“Also re Chert … we spend summers and falls near Point Amour on the Labrador Straits and have been picking up bits of chert in the sand dunes there … left over by the Maritime Archaics. There is no source of this rock in the area, so it more than likely came from Ramah Bay way up the coast. Apparently Ramah Bay chert has been found as far south as New England.”
Also thought you might like to know that Sudbury is as litter free as you described Paris … Said daughter lives there and I was visiting last week … I saw men taking their own bags to the shops. Not a tree with a plastic bag in it … go figure. So much for the big dirty industrial city image.”
Jeanie Buckley writes: “Your Telegram article (on the Blue Puttees was) very sad — but still very moving. … We always knew why that generation never spoke of the war — the memories were just too painful to bear.”
David Parsons writes: “Thank you for that wonderful article in The Telegram about the Howard family. … I am sure there are many other stories about the boys who went overseas from Newfoundland that need to be told. It is so gratifying that you have given us this story.”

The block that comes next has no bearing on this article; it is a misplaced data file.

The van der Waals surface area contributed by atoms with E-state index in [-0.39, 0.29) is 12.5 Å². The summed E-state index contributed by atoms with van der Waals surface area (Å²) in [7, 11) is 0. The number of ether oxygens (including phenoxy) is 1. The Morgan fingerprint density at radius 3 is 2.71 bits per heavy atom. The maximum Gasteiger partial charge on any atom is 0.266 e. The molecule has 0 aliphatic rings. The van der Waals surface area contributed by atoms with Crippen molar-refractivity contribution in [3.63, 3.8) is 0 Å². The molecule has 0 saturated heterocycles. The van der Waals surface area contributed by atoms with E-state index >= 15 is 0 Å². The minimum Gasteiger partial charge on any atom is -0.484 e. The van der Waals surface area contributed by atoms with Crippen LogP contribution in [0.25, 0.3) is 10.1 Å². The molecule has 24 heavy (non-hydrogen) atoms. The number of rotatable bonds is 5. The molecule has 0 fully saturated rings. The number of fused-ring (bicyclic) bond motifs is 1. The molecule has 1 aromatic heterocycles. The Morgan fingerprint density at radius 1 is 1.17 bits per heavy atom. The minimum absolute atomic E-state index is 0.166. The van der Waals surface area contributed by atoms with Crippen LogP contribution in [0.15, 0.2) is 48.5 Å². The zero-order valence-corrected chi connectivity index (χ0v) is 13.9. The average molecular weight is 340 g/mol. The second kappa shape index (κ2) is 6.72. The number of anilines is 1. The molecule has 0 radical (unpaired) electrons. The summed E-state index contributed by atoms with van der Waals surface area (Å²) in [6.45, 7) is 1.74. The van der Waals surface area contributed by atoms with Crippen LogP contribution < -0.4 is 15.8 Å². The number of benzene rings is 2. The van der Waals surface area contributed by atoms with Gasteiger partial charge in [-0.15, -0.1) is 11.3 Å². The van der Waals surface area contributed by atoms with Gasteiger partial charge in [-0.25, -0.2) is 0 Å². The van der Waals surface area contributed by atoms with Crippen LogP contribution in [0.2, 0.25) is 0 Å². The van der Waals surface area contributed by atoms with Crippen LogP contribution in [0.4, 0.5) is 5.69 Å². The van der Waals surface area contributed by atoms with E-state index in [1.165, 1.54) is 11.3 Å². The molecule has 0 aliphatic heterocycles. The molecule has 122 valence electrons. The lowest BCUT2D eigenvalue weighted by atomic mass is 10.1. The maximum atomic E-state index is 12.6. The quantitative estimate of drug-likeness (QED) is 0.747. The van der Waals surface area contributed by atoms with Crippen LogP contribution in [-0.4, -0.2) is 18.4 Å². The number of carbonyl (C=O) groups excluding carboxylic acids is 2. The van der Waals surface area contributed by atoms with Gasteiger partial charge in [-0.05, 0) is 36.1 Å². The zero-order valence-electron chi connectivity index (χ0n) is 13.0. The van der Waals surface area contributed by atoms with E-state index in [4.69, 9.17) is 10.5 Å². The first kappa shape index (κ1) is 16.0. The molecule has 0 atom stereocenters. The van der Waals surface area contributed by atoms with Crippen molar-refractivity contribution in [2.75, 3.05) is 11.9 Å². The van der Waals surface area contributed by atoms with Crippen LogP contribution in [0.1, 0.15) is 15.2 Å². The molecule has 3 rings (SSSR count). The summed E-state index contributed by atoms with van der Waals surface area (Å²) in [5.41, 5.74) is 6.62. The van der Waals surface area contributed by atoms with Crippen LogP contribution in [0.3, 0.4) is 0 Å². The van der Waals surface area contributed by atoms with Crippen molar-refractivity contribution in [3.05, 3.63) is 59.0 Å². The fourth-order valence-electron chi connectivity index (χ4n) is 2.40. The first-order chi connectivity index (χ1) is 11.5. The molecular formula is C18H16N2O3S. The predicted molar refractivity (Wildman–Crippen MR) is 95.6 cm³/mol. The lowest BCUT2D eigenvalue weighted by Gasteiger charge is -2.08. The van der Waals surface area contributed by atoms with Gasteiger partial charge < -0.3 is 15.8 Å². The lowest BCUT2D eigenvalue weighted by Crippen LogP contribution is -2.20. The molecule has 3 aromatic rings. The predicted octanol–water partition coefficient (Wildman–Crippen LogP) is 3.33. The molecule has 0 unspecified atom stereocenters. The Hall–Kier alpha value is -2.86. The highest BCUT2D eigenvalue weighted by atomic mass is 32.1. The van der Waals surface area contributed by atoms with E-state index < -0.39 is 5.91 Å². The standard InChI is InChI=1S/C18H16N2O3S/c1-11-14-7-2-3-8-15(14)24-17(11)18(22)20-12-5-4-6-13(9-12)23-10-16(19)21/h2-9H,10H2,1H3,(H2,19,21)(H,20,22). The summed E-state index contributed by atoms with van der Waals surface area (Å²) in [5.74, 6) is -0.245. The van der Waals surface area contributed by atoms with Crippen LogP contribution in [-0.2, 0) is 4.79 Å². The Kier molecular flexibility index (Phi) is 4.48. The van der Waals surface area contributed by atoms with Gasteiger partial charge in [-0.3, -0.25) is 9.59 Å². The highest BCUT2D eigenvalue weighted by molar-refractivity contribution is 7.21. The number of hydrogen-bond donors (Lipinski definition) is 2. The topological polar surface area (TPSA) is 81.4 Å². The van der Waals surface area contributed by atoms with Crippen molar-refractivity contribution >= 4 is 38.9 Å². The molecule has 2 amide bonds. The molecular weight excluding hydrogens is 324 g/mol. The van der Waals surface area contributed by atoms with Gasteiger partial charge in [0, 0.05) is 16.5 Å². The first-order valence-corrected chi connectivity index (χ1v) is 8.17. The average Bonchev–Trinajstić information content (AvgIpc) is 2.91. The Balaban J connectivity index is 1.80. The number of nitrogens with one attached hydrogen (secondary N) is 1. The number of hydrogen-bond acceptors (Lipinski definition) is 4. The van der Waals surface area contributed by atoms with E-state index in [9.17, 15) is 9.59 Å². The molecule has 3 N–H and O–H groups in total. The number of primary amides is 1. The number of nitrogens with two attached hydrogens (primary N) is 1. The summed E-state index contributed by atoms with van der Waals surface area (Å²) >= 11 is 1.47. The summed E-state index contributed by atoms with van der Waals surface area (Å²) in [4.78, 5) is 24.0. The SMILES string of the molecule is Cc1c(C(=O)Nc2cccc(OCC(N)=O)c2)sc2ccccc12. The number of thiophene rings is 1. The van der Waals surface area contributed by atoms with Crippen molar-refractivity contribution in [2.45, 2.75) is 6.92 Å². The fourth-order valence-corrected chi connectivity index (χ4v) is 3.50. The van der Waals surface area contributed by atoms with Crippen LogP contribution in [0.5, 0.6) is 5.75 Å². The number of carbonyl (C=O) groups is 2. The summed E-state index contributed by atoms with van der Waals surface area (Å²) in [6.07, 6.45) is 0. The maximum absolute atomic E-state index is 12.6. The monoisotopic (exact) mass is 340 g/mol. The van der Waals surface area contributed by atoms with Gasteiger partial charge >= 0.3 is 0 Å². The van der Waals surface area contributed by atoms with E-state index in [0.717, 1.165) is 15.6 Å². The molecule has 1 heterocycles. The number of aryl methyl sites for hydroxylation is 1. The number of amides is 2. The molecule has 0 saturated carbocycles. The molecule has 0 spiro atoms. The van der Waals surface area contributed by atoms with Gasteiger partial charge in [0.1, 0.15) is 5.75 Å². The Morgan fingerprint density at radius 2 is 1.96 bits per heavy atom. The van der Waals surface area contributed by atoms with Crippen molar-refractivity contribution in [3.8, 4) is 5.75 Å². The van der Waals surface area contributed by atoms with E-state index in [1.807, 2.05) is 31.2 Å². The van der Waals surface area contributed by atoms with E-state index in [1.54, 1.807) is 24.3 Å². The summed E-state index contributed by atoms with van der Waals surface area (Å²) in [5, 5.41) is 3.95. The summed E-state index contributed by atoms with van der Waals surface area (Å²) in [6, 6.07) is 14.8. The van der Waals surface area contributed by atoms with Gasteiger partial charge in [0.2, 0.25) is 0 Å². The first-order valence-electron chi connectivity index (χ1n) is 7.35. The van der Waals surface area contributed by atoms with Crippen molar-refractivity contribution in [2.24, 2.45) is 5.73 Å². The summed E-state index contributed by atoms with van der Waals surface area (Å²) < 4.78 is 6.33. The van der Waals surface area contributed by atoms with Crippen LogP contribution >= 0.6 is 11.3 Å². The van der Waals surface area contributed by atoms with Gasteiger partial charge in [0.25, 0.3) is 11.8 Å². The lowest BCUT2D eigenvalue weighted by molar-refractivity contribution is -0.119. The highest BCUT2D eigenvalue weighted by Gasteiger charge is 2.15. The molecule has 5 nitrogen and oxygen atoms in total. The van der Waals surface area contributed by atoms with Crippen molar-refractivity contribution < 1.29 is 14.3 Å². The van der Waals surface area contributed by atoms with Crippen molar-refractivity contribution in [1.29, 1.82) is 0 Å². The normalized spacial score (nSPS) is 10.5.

Mary Bown writes: “My husband (Norm) and I thoroughly enjoyed your article about James John Howard … I knew the Buckley family for a lot of years and still see or hear from Esther and Jeanie often. They are great friends of ours. What a beautiful story to put together about their Uncle James John Howard. Mrs. Buckley must be really smiling down on you. I think she would have been very proud of her brother and of you for telling his story.”
Robin Hayward writes: “We were all to Beaumont Hamel in 2009. It is something that stays with you for sure. I know when I came back I had a bit of a different view. My view had evolved from one of mostly pride to a sense of hollowed sadness. Your article touched on that with regards to the enormous loss of life, not just of our own, but the overall number of the Battle of the Somme. More men lost their lives on that July day than in all of the Battle of Normandy. And for a war that was really not truly worthy. Like most men who joined they did so with “not wanting to miss the party” attitude, as opposed to a higher moral issue, which only made their loss all the more hollow.